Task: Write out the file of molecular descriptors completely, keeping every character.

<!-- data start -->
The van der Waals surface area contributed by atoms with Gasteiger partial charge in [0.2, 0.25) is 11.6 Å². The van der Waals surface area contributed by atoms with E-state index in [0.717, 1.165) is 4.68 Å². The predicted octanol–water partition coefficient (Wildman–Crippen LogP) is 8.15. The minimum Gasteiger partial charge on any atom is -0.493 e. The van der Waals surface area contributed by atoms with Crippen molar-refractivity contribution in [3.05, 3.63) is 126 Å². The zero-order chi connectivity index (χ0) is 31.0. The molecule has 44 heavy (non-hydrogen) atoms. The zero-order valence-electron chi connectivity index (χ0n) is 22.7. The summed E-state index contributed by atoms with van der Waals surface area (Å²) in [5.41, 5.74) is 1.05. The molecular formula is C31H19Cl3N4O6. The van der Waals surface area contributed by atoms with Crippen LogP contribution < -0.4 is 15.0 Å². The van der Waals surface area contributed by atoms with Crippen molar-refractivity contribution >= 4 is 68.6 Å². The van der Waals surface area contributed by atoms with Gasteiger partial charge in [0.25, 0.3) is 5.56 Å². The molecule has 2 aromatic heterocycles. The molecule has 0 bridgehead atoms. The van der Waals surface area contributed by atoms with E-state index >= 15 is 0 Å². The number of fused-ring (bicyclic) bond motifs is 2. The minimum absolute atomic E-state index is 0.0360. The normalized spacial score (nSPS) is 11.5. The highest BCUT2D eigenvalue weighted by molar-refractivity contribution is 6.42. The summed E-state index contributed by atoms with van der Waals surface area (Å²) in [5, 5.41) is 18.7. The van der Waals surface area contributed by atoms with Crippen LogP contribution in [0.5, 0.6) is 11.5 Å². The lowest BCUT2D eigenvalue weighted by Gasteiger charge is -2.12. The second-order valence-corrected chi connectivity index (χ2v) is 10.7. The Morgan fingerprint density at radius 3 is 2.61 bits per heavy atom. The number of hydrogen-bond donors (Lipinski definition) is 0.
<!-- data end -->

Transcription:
The van der Waals surface area contributed by atoms with Gasteiger partial charge in [0.2, 0.25) is 11.6 Å². The van der Waals surface area contributed by atoms with E-state index in [0.717, 1.165) is 4.68 Å². The predicted octanol–water partition coefficient (Wildman–Crippen LogP) is 8.15. The minimum Gasteiger partial charge on any atom is -0.493 e. The van der Waals surface area contributed by atoms with Crippen molar-refractivity contribution in [3.05, 3.63) is 126 Å². The zero-order chi connectivity index (χ0) is 31.0. The molecule has 44 heavy (non-hydrogen) atoms. The zero-order valence-electron chi connectivity index (χ0n) is 22.7. The summed E-state index contributed by atoms with van der Waals surface area (Å²) in [5.41, 5.74) is 1.05. The molecular formula is C31H19Cl3N4O6. The van der Waals surface area contributed by atoms with Crippen LogP contribution < -0.4 is 15.0 Å². The van der Waals surface area contributed by atoms with Crippen molar-refractivity contribution >= 4 is 68.6 Å². The van der Waals surface area contributed by atoms with Gasteiger partial charge in [0.25, 0.3) is 5.56 Å². The molecule has 2 aromatic heterocycles. The molecule has 0 bridgehead atoms. The van der Waals surface area contributed by atoms with E-state index >= 15 is 0 Å². The number of fused-ring (bicyclic) bond motifs is 2. The minimum absolute atomic E-state index is 0.0360. The normalized spacial score (nSPS) is 11.5. The highest BCUT2D eigenvalue weighted by molar-refractivity contribution is 6.42. The summed E-state index contributed by atoms with van der Waals surface area (Å²) in [5, 5.41) is 18.7. The van der Waals surface area contributed by atoms with Crippen LogP contribution in [0.5, 0.6) is 11.5 Å². The lowest BCUT2D eigenvalue weighted by Gasteiger charge is -2.12. The second-order valence-corrected chi connectivity index (χ2v) is 10.7. The Morgan fingerprint density at radius 3 is 2.61 bits per heavy atom. The number of hydrogen-bond donors (Lipinski definition) is 0.